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Parents Should Respect Their Children's Bodies and Decisions - Page 4

post #61 of 91
Quote:
Originally Posted by LaLaLaLa View Post
In my experience, when kids don't want to get shots, it's because they are afraid of the shot itself, not that they have done extensive research about the effects of a vaccine.
I'm staying out of the debate itself, except to say that ds1 can decide what vaxes he does or doesn't want. If he wants one, I'll sign the paperwork. If he doesn't, I won't.

But, I did want to address the above. I hated getting vaxes in school. I didn't care about the needle. Needles don't bother me at all (except spinal - spinals are freaky). I got the vaxes, because I did think the authorities knew what they were talking about, and had no idea that it was even possible to refuse them. But, I always felt very edgy about having unknown substances, including diseases, injected into my body. It bothered me on a very fundamental level that had nothing to do with fear of "getting a shot". I don't know how I felt about them as a small child, but as a teen, it was the contents, not the needle, that concerned me.
post #62 of 91
Quote:
Having said all that, the main thing I have learned after becoming a parent is how desperate one is to protect one's children.
AMEN!!!!!!!

When we first realized something was very wrong with our son I still remember almost vomiting in the doctor's office because I was so scared. I can barely even think about that awful day without crying.

Having children is wonderful-it is a life chaging experience. It can also be terrifying because until you actually have a child nothing can prepare for the depth of feelings you have about them being healthy and safe.

So while it is great to think about what you will and won't do as a Mom, don't mistake your ideals with other people's reality.

As an aside-at 16 my Mom could have said water was wet and I would have disagreed. Lots and lots of teens argue about what parents think are right for lots and lots of reasons and many of those reasons don't come from well thought out decisions. They come from being ornery and difficult and well-teenagers!!
post #63 of 91
As my children moved from childhood into their teen years, I tried to become more of a consultant than a manager. I respect their right to make decisions about their own bodies, and don't pressure them unless I feel that there is a really good reason to do so. My daughter chose not to take the Gardisil vaccine, even under heavy pressure from her CNP, and she does not choose to medicate her ADD at this time. I asked both of my children to get the flu shot, but neither has done so at this time. So in this sense, I agree with you. Teens have the right to make decisions about their own bodies.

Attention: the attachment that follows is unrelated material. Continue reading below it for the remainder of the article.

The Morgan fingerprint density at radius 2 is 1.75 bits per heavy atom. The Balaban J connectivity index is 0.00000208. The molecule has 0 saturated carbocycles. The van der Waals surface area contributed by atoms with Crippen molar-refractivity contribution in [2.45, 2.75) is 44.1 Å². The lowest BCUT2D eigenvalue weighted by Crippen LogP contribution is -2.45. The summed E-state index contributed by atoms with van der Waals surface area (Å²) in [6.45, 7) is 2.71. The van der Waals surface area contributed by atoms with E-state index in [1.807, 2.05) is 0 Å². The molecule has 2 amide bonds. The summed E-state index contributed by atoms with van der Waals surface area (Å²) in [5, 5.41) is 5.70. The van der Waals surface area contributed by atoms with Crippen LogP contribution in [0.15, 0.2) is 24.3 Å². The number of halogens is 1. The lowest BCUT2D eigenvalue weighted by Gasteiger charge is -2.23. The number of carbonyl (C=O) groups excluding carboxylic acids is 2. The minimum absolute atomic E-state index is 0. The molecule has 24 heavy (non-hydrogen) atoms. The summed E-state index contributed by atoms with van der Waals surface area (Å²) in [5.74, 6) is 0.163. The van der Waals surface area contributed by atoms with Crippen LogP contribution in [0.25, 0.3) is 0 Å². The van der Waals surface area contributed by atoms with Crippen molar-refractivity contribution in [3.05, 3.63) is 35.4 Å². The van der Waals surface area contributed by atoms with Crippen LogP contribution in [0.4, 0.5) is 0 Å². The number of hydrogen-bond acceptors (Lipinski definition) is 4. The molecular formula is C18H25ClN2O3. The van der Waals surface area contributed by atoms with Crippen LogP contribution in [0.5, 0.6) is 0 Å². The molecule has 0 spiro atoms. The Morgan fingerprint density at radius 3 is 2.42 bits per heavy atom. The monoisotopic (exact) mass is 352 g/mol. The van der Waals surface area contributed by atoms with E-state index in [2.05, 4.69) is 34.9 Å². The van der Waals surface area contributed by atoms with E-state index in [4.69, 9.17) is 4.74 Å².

BUT! I never, ever take kindly to a lecture from anyone about how to raise my own children. I have endured plenty of lectures about why my children don't have a curfew, why I signed for one to get a piercing at 17, why I let them drive hours away to a concert and spend the night. and on and on. I respect the rights of other parents to raise their children the way they want to and I expect others to respect mine.

The biggest lesson I have learned as a parent, and what you will learn someday, is that there is no one "right" way to do the job. We all do the best we can.
post #64 of 91
Quote:
Originally Posted by faithsstuff View Post
lol, I love that you told them how hard it is to be a teen. I'm sure the mother who was a blind woman thought the teen years were a breeze.
I believe the OP is also blind, although I could be mixing her up with another poster.

I'm not sure what you're getting at, though. IME, many adults look back on the teens and think they're a breeze. I've lost track of how many times I've heard people comment about the teens being "the best years" of one's life or wishing they were 17 again, because life was so much better. And, people who had problems outside the norm (such as blindness) often (not always) tend to assume that if they hadn't had that problem, their teens would have been easy, so obviously, anybody who doesn't have their problem doesn't have any problems at all.

I have no idea whether any of this applies to the woman in the OP, but it's not at all uncommon for adults to think the teens are easy. Selective memory or something, I guess.
post #65 of 91
Quote:
Originally Posted by karne View Post
But that's the point, right? At 18 she will be responsible, at least in the legal sense, for her decision making and all the rationale behind it. If she decides never to get another flu shot, that's her choice, as an adult. Ultimately, as a minor, her well being is in the care of her parents.

In our home, dd would never "choose" to get a flu shot. I wouldn't either, nor would DH. But another of my kids is very high risk, and as a family we need to do what we can to protect him, so we get flu shots, among the zillion other things, not vax related, that are part of our arsenal.